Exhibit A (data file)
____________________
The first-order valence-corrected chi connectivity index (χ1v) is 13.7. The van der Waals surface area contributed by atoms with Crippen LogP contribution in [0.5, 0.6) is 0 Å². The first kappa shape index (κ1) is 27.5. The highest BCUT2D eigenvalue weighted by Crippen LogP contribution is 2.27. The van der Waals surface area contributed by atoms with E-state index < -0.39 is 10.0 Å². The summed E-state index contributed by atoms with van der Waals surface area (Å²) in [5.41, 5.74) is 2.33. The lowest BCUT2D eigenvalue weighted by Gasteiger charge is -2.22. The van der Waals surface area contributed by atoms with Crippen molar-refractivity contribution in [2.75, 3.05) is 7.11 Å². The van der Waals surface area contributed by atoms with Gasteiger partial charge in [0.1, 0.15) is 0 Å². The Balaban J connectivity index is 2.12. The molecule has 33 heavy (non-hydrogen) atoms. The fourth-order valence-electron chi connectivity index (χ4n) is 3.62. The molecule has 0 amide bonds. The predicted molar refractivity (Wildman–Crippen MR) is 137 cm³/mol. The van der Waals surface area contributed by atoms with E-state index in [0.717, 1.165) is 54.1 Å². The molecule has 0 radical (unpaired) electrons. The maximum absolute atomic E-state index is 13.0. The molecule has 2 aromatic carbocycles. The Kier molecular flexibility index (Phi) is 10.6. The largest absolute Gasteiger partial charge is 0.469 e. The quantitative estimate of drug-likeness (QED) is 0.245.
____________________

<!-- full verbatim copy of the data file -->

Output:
The first-order valence-corrected chi connectivity index (χ1v) is 13.7. The van der Waals surface area contributed by atoms with Crippen LogP contribution in [0.5, 0.6) is 0 Å². The first kappa shape index (κ1) is 27.5. The highest BCUT2D eigenvalue weighted by Crippen LogP contribution is 2.27. The van der Waals surface area contributed by atoms with E-state index < -0.39 is 10.0 Å². The summed E-state index contributed by atoms with van der Waals surface area (Å²) in [5.41, 5.74) is 2.33. The lowest BCUT2D eigenvalue weighted by Gasteiger charge is -2.22. The van der Waals surface area contributed by atoms with Crippen molar-refractivity contribution in [2.75, 3.05) is 7.11 Å². The van der Waals surface area contributed by atoms with Gasteiger partial charge in [0.1, 0.15) is 0 Å². The Balaban J connectivity index is 2.12. The molecule has 33 heavy (non-hydrogen) atoms. The fourth-order valence-electron chi connectivity index (χ4n) is 3.62. The molecule has 0 amide bonds. The predicted molar refractivity (Wildman–Crippen MR) is 137 cm³/mol. The van der Waals surface area contributed by atoms with E-state index in [0.717, 1.165) is 54.1 Å². The molecule has 0 radical (unpaired) electrons. The maximum absolute atomic E-state index is 13.0. The molecule has 2 aromatic carbocycles. The Kier molecular flexibility index (Phi) is 10.6. The largest absolute Gasteiger partial charge is 0.469 e. The quantitative estimate of drug-likeness (QED) is 0.245.